Production wasn’t even planned when the car was shown, but public reception was so positive that the Corvette quickly progressed from concept car to showroom model. By July of 1953, Corvettes were being built by hand in GM’s Flint, Michigan assembly facility.
Just 300 Corvette roadsters were built in 1953, all of them wearing Polo White paint with a red interior. Build quality was sub-optimal, since the assembly technique for the car’s fiberglass body was being worked out on the fly. Power came from a “Blue Flame” in-line six-cylinder engine mated to a two-speed Powerglide automatic transmission.
At a then-expensive price of $3,498, demand was far less than anticipated, and the Corvette was nearly killed off in its first generation. Sales began to climb when Chevrolet introduced a V-8 engine in 1955, and a three-speed manual transmission option soon followed.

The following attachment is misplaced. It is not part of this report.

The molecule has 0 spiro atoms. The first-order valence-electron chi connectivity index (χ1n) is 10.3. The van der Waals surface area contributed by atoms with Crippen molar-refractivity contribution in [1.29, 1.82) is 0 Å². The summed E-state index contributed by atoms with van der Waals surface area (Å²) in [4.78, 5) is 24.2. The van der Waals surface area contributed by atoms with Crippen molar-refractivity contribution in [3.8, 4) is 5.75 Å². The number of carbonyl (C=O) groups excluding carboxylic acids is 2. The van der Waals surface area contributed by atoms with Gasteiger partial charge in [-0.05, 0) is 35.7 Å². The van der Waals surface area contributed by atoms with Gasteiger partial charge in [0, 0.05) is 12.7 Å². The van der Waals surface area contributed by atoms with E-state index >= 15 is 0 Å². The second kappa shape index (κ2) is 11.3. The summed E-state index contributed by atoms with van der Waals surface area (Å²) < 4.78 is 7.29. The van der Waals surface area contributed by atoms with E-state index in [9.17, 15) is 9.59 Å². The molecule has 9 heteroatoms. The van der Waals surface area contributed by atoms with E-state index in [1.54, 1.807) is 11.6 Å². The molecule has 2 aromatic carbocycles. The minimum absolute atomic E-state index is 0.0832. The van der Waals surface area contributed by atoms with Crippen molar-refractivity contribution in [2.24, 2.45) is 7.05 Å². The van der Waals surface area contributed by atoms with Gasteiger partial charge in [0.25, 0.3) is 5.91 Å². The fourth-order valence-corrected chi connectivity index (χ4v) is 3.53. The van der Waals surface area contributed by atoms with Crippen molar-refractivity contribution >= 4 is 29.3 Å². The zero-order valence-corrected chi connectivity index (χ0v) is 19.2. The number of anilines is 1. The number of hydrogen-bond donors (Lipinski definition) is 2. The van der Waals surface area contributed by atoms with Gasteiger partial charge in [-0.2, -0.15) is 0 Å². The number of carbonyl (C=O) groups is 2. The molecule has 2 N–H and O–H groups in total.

The Corvette had begun to evolve from a personal luxury car to a world-class sports car. Though it’s occasionally strayed from that path over the years, the latest C7 model appears to more than capable of living up to customer expectations for performance and handling.
Today, sixty years to the day of its Motorama debut, the 2014 Corvette Stingray will return to New York City, fresh off its Detroit Auto Show debut. The new model also pays homage to the legendary “Stingray” name, first seen on a prototype racer, but later used to designate the second generation models introduced in 1963.
In the words of Chris Perry, vice president of Chevrolet marketing, “The all-new 2014 Corvette Stingray is the most advanced and engaging Corvette in the long, prestigious legacy of this uniquely American success story. It is a car woven into the fabric of American culture and it got its start right here in the Big Apple.”
Look for the 2014 Corvette Stingray coupe, which will pack 450 horsepower and 450 pound-feet of torque in base trim, to hit dealerships in the third quarter of 2013. A convertible variant, perhaps leaked here, is expected to debut later.